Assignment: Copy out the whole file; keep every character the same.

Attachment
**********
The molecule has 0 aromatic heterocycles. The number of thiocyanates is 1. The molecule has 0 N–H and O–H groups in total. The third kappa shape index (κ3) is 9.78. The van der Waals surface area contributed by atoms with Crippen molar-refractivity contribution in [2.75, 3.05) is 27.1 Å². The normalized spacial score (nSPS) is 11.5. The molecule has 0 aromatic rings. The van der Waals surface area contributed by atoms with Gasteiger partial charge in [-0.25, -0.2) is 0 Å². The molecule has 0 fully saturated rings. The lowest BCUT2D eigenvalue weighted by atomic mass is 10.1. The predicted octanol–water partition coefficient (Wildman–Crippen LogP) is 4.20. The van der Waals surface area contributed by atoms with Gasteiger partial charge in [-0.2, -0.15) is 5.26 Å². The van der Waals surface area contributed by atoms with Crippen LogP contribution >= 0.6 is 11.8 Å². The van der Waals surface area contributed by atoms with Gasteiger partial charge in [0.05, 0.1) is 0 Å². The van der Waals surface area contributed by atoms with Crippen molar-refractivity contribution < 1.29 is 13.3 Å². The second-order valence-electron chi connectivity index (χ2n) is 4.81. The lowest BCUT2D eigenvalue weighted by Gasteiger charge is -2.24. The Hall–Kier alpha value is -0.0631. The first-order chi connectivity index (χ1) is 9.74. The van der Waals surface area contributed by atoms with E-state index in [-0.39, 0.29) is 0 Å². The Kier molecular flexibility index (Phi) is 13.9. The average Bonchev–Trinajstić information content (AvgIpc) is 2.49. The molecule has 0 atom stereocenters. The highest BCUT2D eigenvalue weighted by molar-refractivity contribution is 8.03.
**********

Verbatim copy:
The molecule has 0 aromatic heterocycles. The number of thiocyanates is 1. The molecule has 0 N–H and O–H groups in total. The third kappa shape index (κ3) is 9.78. The van der Waals surface area contributed by atoms with Crippen molar-refractivity contribution in [2.75, 3.05) is 27.1 Å². The normalized spacial score (nSPS) is 11.5. The molecule has 0 aromatic rings. The van der Waals surface area contributed by atoms with Gasteiger partial charge in [-0.25, -0.2) is 0 Å². The molecule has 0 fully saturated rings. The lowest BCUT2D eigenvalue weighted by atomic mass is 10.1. The predicted octanol–water partition coefficient (Wildman–Crippen LogP) is 4.20. The van der Waals surface area contributed by atoms with Gasteiger partial charge in [-0.2, -0.15) is 5.26 Å². The van der Waals surface area contributed by atoms with Crippen LogP contribution >= 0.6 is 11.8 Å². The van der Waals surface area contributed by atoms with Gasteiger partial charge in [0.05, 0.1) is 0 Å². The van der Waals surface area contributed by atoms with Crippen molar-refractivity contribution < 1.29 is 13.3 Å². The second-order valence-electron chi connectivity index (χ2n) is 4.81. The lowest BCUT2D eigenvalue weighted by Gasteiger charge is -2.24. The Hall–Kier alpha value is -0.0631. The first-order chi connectivity index (χ1) is 9.74. The van der Waals surface area contributed by atoms with E-state index in [-0.39, 0.29) is 0 Å². The Kier molecular flexibility index (Phi) is 13.9. The average Bonchev–Trinajstić information content (AvgIpc) is 2.49. The molecule has 0 atom stereocenters. The highest BCUT2D eigenvalue weighted by molar-refractivity contribution is 8.03.